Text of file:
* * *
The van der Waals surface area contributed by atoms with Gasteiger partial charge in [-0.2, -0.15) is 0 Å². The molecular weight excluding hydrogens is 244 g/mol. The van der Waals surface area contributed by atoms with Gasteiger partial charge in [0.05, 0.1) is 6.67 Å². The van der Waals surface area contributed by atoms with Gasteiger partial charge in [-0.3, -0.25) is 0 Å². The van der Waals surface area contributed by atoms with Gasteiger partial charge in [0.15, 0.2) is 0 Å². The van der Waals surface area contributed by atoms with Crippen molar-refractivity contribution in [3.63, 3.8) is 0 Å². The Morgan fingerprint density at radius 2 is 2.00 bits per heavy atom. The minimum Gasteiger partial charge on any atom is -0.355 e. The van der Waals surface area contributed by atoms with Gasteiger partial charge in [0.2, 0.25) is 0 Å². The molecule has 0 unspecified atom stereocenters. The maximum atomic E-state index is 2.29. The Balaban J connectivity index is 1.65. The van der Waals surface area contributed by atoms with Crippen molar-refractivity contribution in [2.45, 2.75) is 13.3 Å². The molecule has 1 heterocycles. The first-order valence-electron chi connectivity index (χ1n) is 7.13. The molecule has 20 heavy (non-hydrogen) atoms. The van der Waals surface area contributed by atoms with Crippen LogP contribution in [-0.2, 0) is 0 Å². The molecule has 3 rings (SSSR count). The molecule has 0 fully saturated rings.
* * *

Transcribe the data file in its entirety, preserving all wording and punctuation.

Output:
The van der Waals surface area contributed by atoms with Gasteiger partial charge in [-0.2, -0.15) is 0 Å². The molecular weight excluding hydrogens is 244 g/mol. The van der Waals surface area contributed by atoms with Gasteiger partial charge in [0.05, 0.1) is 6.67 Å². The van der Waals surface area contributed by atoms with Gasteiger partial charge in [-0.3, -0.25) is 0 Å². The van der Waals surface area contributed by atoms with Gasteiger partial charge in [0.15, 0.2) is 0 Å². The van der Waals surface area contributed by atoms with Crippen molar-refractivity contribution in [3.63, 3.8) is 0 Å². The Morgan fingerprint density at radius 2 is 2.00 bits per heavy atom. The minimum Gasteiger partial charge on any atom is -0.355 e. The van der Waals surface area contributed by atoms with Gasteiger partial charge in [0.2, 0.25) is 0 Å². The molecule has 0 unspecified atom stereocenters. The maximum atomic E-state index is 2.29. The Balaban J connectivity index is 1.65. The van der Waals surface area contributed by atoms with Crippen molar-refractivity contribution in [2.45, 2.75) is 13.3 Å². The molecule has 1 heterocycles. The first-order valence-electron chi connectivity index (χ1n) is 7.13. The molecule has 20 heavy (non-hydrogen) atoms. The van der Waals surface area contributed by atoms with Crippen LogP contribution in [-0.2, 0) is 0 Å². The molecule has 3 rings (SSSR count). The molecule has 0 fully saturated rings.